Animal Planet has helped find loving homes for over 2,000 pets through a 17-city partnership with the ASPCA and animal shelters across America. As the culmination of these efforts, we teamed up with Animal Planet and PAWS Chicago to host the “Woofstock: Road to Puppy Bowl” Festival at Chicago’s Soldier Field on Saturday, June 27. Attendees visited the ASPCA booth throughout the day to sign our Adoption Pledge and download the new ASPCA app. The event featured dozens of adoptable animals from PAWS Chicago, and we were thrilled to see more than 60 of them found forever homes!
Advocates from across California met at the State Capitol in Sacramento on Tuesday to rally for stronger animal-welfare laws at the ASPCA’s second annual Paws for Celebration event—and got to meet some very cute, adoptable pets while they were at it!
Paws for Celebration brings the great work that shelters and rescues do for their communities to the lawn of the Capitol and shows policymakers how critical sheltering services are in California. The event featured an adoption fair with cats and dogs from nearly 20 local California shelters and rescue organizations. Palomacy Dove Rescue was also on-site with rescued birds, and even a rabbit named Donkey made an appearance.
When event-goers weren’t busy cuddling adoptable pets, they got down to serious legislative business at meetings with Legislators and their staff to urge the passage of strong animal-protection legislation, including Assembly Bills 316 and 317. If passed, these two important ASPCA-sponsored bills would enhance California law enforcement’s ability to investigate animal cruelty cases and increase emergency responders’ capacity to care for animals during natural disasters.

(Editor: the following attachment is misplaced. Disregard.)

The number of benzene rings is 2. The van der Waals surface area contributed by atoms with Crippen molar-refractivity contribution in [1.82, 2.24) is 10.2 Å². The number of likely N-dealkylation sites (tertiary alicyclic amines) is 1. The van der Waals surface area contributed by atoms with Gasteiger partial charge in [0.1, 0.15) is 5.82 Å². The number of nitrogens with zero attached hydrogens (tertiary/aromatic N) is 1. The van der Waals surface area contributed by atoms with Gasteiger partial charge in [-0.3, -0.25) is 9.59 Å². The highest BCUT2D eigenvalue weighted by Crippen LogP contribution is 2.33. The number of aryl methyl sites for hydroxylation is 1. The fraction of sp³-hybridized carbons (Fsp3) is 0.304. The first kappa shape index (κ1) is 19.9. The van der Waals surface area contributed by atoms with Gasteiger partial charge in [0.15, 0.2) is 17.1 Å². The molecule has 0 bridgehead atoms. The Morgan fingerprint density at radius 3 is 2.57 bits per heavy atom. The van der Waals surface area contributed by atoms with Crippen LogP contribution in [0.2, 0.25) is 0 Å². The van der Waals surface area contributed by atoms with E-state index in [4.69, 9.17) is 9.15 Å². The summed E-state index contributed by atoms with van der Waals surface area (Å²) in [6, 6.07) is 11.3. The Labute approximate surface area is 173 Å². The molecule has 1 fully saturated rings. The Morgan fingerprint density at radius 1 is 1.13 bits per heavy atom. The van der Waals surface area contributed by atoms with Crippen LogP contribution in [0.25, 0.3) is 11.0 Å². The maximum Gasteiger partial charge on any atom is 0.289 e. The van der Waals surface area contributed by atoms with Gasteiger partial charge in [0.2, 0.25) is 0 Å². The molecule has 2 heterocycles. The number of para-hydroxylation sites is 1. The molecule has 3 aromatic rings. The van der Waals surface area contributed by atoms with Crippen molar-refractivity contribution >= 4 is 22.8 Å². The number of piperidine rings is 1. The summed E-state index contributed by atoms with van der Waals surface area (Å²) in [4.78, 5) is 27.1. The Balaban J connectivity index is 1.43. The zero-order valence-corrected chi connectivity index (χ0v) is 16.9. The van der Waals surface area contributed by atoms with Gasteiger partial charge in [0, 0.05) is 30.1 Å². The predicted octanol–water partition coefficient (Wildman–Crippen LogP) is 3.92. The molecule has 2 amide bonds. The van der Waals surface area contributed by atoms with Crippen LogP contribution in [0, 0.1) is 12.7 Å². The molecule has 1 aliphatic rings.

Attendees were even treated to a visit by ASPCA Celebrity Ambassador Katherine Schwarzenegger to show her support for the work local shelters do and to advocate for the passage of A.B. 316 and A.B. 317.
“As a lifelong Californian and parent to my own rescue dog, I am so grateful to the shelters and rescues that care for thousands of homeless animals across our state every day,” Schwarzenegger said. “We owe it to these organizations to ensure they have all the resources they need to continue providing these much-needed services.”
With nearly 100 attendees, Paws for Celebration quadrupled in size since last year’s event, sending a strong message to legislators that animal welfare is becoming increasingly important to Californians—and lawmakers agreed that stronger legislation is necessary.